An alleged member of the FIN7 hacking group is set to plead guilty, admitting to a role in a criminal organization that used front companies and array of fraud techniques to steal more than $1 billion from victims worldwide, CyberScoop has learned.
Attorneys for Denys Iarmak, a Ukrainian national, have notified a federal court in Washington state that Iarmak intends to change his plea after he declared himself not guilty at a May 2020 arraignment hearing. While one defense counselor said Iarmak could change his mind before his next hearing, scheduled for Nov. 22, attorneys have agreed in principle to a plea deal with the U.S. Department of Justice.
“That’s what’s most likely,” said defense attorney Michael Craig Nance, who is representing Iarmak as a local attorney on behalf of the defense team in the Western District of Washington. “It’s not final until a person stands in court and says they’re guilty.”
A representative from the law firm Sharova, which is handling the Iarmak case, did not answer specific questions about the matter.
“However, we can say that Denys Iarmak is entitled to the presumption of innocence and the full protection of rights afforded any individual who is criminally prosecuted in the United States,” the firm said in a statement. “Our paramount goal always been to secure the best possible outcome for him whatever he and our firm together determine that to be.”
Iarmk was initially charged with a range of criminal counts, including intentional damage to a protected computer, aggravated identity theft and wire fraud. To which charges he intends to plead guilty remains unclear.
FIN7 is a notorious hacking group best known for masquerading as a technology company in order to recruit talent and cloak its malicious activity. U.S. prosecutors have alleged that by fabricating a firm called Combi Security, FIN7 targeted restaurant chains including Chipotle, Red Robin, Taco John and the department store Saks Fifth Avenue, among others. In some cases, attackers posed as U.S. Securities and Exchange Commission officials and angry restaurant customers to dupe victims into opening email messages, infecting their computers with malicious software.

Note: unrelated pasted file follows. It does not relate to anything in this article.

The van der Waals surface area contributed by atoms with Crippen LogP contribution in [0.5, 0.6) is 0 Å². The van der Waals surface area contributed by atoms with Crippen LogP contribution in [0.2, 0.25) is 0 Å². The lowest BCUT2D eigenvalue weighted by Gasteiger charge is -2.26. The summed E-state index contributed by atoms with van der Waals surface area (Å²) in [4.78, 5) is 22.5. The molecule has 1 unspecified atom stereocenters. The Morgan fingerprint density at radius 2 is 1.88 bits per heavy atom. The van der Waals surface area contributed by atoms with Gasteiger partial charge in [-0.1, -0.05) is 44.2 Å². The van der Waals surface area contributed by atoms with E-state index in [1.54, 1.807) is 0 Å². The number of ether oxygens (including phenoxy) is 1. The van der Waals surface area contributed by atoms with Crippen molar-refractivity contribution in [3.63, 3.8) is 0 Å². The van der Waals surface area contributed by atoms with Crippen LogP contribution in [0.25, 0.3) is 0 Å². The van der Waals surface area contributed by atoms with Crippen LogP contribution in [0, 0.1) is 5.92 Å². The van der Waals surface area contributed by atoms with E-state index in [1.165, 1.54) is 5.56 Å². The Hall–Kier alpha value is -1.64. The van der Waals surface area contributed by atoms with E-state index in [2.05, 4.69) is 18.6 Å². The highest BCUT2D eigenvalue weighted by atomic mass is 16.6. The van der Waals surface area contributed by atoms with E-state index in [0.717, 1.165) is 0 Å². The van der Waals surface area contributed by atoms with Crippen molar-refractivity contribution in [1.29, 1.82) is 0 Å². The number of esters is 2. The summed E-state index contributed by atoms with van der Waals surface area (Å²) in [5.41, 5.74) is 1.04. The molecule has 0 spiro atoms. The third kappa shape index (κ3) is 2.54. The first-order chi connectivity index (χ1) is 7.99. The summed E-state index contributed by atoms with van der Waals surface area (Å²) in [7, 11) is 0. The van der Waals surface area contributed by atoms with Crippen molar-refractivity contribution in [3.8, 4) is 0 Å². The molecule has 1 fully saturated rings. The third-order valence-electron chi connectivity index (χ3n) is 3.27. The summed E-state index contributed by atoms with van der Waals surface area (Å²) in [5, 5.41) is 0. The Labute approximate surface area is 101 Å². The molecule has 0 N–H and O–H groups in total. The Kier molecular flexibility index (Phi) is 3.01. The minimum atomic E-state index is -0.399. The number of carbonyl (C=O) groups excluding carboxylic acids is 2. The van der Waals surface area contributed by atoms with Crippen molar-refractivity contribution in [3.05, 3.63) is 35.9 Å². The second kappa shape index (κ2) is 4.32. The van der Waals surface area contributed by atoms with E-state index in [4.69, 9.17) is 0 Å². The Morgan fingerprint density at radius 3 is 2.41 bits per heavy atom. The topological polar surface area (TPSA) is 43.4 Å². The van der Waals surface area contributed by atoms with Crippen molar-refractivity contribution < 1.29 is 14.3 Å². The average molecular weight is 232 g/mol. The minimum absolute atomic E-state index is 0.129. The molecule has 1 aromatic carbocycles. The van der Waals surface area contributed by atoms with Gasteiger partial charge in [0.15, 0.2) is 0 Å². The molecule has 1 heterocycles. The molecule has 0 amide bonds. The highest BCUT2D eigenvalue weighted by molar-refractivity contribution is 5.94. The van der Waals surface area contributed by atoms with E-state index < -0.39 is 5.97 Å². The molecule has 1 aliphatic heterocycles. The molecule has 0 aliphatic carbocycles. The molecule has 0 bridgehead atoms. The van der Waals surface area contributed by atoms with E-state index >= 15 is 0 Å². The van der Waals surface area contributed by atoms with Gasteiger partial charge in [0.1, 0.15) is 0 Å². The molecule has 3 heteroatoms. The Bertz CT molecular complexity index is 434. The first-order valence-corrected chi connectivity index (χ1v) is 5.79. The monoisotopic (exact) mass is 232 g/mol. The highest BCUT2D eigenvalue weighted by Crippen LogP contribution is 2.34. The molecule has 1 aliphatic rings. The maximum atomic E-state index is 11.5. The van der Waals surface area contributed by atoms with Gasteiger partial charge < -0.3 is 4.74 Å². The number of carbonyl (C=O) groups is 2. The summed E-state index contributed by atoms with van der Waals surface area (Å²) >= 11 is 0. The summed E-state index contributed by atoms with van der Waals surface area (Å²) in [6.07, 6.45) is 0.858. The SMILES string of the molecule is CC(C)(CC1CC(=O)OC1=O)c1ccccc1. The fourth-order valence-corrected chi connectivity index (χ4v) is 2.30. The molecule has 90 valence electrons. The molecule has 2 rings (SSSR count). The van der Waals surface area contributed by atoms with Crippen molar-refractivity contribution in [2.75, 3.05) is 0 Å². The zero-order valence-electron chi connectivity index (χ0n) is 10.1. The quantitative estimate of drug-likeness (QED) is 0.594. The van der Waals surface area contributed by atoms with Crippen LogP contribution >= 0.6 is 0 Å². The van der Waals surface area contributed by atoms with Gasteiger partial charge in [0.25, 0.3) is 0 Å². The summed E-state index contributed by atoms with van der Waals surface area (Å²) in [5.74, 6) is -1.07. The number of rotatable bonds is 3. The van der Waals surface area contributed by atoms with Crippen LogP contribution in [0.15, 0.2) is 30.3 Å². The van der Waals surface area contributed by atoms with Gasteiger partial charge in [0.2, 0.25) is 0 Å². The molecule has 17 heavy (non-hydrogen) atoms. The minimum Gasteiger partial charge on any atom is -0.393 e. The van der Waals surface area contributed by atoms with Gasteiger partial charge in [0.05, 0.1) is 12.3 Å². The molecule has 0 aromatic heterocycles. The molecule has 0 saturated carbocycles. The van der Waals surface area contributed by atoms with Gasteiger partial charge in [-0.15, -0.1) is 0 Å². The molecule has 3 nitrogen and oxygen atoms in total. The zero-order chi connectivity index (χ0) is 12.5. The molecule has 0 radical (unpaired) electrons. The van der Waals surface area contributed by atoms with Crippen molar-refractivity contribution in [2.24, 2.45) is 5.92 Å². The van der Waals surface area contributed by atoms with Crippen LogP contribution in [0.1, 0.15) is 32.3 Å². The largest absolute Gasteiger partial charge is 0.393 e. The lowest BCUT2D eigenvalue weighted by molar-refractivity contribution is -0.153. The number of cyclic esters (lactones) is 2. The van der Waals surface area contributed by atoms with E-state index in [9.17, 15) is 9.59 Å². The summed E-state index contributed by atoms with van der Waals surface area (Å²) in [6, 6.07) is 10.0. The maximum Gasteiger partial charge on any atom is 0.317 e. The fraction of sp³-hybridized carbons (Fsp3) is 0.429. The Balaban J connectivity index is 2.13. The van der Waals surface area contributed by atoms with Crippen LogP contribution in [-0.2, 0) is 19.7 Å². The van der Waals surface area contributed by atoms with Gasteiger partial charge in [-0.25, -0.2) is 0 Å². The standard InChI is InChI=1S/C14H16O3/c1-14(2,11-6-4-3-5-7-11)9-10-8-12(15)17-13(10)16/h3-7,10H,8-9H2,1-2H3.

Iarmak, who went by the online alias GakTus, appeared to work as a penetration tester, in which he was tasked with probing victims’ digital defenses and infiltrating their systems. Upon finding vulnerabilities, Iarmak would provide that information to a FIN7 administrator, who instructed other members of the hacking group on how to exploit the weakness, according to a 2019 indictment.
The group would then gather usernames, passwords and payment card information to sell on illicit forums, such as the Joker’s Stash, the charges allege.
Two of Iarmak’s alleged associates, Andrii Kolpakov and Fedir Hladyr, were sentenced this year to seven and 10 years in prison, respectively. Kolpakov was convicted of supervising a small team of hackers who were responsible for monetizing illicit access, while Hladyr functioned as a kind of technical guru, controlling an instant messaging service that members used to communicate in real time.
The FIN7 group has reportedly remained active in the months since, using the name Bastion Secure to hire technical specialists who carried out attacks on the group‘s behalf, The Wall Street Journal reported.
Update, Nov. 18: This story was amended after publication to include a statement from the law firm Sharova.